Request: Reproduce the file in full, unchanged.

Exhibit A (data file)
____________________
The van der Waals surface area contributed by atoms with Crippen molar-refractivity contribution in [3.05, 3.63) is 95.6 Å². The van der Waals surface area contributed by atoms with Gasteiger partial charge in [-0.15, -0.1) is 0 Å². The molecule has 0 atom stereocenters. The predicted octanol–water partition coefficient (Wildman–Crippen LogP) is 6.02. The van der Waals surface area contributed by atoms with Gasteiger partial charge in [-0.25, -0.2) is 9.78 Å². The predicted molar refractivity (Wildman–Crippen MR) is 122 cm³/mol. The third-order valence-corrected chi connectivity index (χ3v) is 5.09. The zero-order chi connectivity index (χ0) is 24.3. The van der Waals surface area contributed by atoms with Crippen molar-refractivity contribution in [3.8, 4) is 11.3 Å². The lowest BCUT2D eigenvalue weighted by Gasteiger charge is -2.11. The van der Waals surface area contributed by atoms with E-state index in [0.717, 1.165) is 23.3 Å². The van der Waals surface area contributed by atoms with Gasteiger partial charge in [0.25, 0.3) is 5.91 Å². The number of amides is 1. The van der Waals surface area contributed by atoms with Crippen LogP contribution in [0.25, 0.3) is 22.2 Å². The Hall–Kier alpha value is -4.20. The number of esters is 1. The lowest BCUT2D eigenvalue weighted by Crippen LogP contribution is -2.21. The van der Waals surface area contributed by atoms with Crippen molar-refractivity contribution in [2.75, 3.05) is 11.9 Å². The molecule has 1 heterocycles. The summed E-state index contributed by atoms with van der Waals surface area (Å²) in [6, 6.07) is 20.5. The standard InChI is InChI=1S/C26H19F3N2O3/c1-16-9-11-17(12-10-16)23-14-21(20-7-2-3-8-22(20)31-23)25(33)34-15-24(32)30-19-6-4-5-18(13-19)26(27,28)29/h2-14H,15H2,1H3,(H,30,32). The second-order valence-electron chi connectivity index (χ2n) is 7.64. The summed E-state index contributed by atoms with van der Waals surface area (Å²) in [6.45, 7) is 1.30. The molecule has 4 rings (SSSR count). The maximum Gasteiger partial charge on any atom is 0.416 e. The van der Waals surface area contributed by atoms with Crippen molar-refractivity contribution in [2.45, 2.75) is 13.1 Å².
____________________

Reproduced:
The van der Waals surface area contributed by atoms with Crippen molar-refractivity contribution in [3.05, 3.63) is 95.6 Å². The van der Waals surface area contributed by atoms with Gasteiger partial charge in [-0.15, -0.1) is 0 Å². The molecule has 0 atom stereocenters. The predicted octanol–water partition coefficient (Wildman–Crippen LogP) is 6.02. The van der Waals surface area contributed by atoms with Gasteiger partial charge in [-0.25, -0.2) is 9.78 Å². The predicted molar refractivity (Wildman–Crippen MR) is 122 cm³/mol. The third-order valence-corrected chi connectivity index (χ3v) is 5.09. The zero-order chi connectivity index (χ0) is 24.3. The van der Waals surface area contributed by atoms with Crippen molar-refractivity contribution in [3.8, 4) is 11.3 Å². The lowest BCUT2D eigenvalue weighted by Gasteiger charge is -2.11. The van der Waals surface area contributed by atoms with E-state index in [0.717, 1.165) is 23.3 Å². The van der Waals surface area contributed by atoms with Gasteiger partial charge in [0.25, 0.3) is 5.91 Å². The number of amides is 1. The van der Waals surface area contributed by atoms with Crippen LogP contribution in [0.25, 0.3) is 22.2 Å². The Hall–Kier alpha value is -4.20. The number of esters is 1. The lowest BCUT2D eigenvalue weighted by Crippen LogP contribution is -2.21. The van der Waals surface area contributed by atoms with Crippen molar-refractivity contribution in [2.75, 3.05) is 11.9 Å². The molecule has 1 heterocycles. The summed E-state index contributed by atoms with van der Waals surface area (Å²) in [6, 6.07) is 20.5. The standard InChI is InChI=1S/C26H19F3N2O3/c1-16-9-11-17(12-10-16)23-14-21(20-7-2-3-8-22(20)31-23)25(33)34-15-24(32)30-19-6-4-5-18(13-19)26(27,28)29/h2-14H,15H2,1H3,(H,30,32). The second-order valence-electron chi connectivity index (χ2n) is 7.64. The summed E-state index contributed by atoms with van der Waals surface area (Å²) in [6.45, 7) is 1.30. The molecule has 4 rings (SSSR count). The maximum Gasteiger partial charge on any atom is 0.416 e. The van der Waals surface area contributed by atoms with Crippen molar-refractivity contribution in [2.45, 2.75) is 13.1 Å².